Multiplayer party games can provide a room full of people with hours of knock-down, drag-out competition, especially if you're playing them on the Nintendo GameCube or the Microsoft Xbox. Since both systems already have four controller ports, all you need to get a shindig going is a game like Mario Party, Super Smash Bros. Melee, or Fuzion Frenzy and one or two of your friends to bring over any additional controllers you might need. While this setup works fine on a system such as the GameCube, playing multiplayer party games isn't nearly so easy on a handheld console such as the Game Boy Advance. In order to start a game with four players, you'll need four systems, four game cartridges, and at least three link cables. Nonetheless, if you're in the mood for a melee fighting game on the go, and you can find two or three other people willing to make the investment necessary to duke it out with you, then Sega's Sonic Battle is a good choice.
The easiest way to describe Sonic Battle is to call it a portable version of Super Smash Bros. Melee, except that instead of using Nintendo's characters to fight your battles, you and your friends can choose any of 10 different characters from Sega's Sonic Adventure series. The goal in Sonic Battle, much as it is in Super Smash Bros., is to score more knockouts than your opponents by the time the match ends. This isn't a fighting game in the traditional sense, though. The combat system is remarkably simple, and the pace is lightning fast. Most attacks are performed using a combination of the directional pad and the B button, while the A button and the L trigger allow you to jump and guard. There are numerous ways to juggle an opponent in midair, and attacks generally dole out massive amounts of damage.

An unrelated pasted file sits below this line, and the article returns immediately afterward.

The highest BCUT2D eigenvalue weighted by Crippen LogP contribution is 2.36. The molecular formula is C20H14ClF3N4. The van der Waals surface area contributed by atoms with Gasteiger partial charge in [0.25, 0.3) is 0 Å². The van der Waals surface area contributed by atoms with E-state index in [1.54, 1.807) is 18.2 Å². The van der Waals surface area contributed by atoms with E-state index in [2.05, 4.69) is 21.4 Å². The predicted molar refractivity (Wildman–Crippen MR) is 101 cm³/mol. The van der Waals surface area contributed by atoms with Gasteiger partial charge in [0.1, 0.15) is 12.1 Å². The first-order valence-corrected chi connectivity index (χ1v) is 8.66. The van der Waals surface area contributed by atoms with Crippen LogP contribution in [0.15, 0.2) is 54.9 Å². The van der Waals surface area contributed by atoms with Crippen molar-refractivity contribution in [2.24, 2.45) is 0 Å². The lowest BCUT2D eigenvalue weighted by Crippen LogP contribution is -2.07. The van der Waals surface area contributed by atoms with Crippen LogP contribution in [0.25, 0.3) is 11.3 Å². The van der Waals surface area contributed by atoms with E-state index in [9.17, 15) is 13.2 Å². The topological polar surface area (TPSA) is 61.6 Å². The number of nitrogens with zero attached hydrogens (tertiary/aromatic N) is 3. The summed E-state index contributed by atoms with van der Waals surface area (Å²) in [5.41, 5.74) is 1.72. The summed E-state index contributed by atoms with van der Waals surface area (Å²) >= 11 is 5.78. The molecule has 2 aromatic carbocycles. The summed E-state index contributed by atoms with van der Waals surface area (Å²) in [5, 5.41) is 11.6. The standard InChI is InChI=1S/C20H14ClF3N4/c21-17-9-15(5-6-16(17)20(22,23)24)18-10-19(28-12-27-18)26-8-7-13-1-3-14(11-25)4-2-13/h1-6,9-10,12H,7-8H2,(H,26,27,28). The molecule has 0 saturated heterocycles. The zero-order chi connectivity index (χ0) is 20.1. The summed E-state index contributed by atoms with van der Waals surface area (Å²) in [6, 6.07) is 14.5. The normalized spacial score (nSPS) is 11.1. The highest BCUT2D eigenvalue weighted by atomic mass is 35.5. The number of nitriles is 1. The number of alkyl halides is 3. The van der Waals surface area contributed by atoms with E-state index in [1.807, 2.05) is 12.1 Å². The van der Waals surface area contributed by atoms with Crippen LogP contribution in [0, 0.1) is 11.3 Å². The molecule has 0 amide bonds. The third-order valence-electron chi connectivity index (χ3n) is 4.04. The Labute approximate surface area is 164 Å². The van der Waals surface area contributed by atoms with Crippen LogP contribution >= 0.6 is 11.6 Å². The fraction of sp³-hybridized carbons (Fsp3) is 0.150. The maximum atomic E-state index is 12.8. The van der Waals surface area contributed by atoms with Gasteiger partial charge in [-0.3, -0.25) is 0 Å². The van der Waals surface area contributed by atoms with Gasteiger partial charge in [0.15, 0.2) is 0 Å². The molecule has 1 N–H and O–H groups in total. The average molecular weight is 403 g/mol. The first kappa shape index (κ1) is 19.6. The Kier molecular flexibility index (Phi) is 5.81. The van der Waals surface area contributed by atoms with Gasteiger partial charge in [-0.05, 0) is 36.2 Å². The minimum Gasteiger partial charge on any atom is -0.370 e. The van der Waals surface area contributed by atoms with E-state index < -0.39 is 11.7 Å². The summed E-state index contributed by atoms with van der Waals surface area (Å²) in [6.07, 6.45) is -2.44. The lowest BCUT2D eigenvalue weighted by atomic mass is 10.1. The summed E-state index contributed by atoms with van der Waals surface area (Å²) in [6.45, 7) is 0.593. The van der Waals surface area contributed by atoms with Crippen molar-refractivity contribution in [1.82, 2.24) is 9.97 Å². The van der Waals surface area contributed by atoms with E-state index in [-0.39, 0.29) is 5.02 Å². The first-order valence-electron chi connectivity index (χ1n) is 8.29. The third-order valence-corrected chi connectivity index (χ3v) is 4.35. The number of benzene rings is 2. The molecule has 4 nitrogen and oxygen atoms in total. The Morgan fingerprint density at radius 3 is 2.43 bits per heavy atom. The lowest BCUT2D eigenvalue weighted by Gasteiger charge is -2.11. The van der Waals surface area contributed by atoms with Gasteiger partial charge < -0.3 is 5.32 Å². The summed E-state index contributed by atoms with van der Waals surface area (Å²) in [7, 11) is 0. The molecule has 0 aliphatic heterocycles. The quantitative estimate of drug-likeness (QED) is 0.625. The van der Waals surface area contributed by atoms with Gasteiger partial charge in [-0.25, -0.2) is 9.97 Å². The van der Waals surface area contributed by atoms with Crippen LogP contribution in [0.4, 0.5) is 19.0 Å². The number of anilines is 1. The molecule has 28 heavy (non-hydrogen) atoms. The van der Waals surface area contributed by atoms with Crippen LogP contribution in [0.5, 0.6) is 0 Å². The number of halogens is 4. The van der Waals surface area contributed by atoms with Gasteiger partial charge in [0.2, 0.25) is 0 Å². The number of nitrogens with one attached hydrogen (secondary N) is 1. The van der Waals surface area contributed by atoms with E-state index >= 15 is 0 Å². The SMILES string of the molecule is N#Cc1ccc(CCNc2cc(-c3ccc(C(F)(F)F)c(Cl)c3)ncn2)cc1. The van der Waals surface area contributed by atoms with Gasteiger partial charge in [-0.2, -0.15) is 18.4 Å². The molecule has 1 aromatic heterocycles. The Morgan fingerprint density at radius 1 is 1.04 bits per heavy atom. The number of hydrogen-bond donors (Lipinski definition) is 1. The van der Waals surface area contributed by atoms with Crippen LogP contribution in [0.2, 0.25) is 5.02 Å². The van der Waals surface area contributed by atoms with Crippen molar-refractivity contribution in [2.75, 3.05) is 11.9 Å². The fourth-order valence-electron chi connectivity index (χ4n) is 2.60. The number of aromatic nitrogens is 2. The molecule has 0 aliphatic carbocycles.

Besides the portability factor, there are a few other key differences that distinguish Sonic Battle from Super Smash Bros. First, each character in Sonic Battle has three different special attacks, which you can designate as airborne-, ground-, or guard-based. Sonic's spin-dash, for example, acts as a dive-bomb move if you select it as an aerial attack, but if you assign it as a ground attack, it launches a powerful gust of wind across the screen. Another of the game's unique aspects involves your ability to regain health and to store energy into a power reserve just by holding down the guard button. Once the bar is full, you can unleash a one-hit knockout using one of your character's special moves. Whereas you might go 30 seconds or more between knockouts in a game like Super Smash Bros., the typical span between points in Sonic Battle is more like 10 seconds or less. That sort of frantic, intense pace is perfect for a portable game system like the Game Boy Advance.
If you're a fan of the Super Smash Bros. games, the biggest gripe that you may have with Sonic Battle is that the layouts of the arenas don't play a strategic role in the outcome of matches. In Super Smash Bros., you need to be aware of jet cars whizzing by on the F-Zero stage or of bombs falling to the ground in front of the princess's castle. The arenas in Sonic Battle provide a great degree of three-dimensional movement, but they're generally rectangular in shape and don't offer much in the way of interactivity. You can toss opponents into walls and perch atop boxes, but the majority of combat takes place on flat ground. This shortcoming doesn't have much of an impact on the game's fun factor, though, because the combat itself is so lively and satisfying.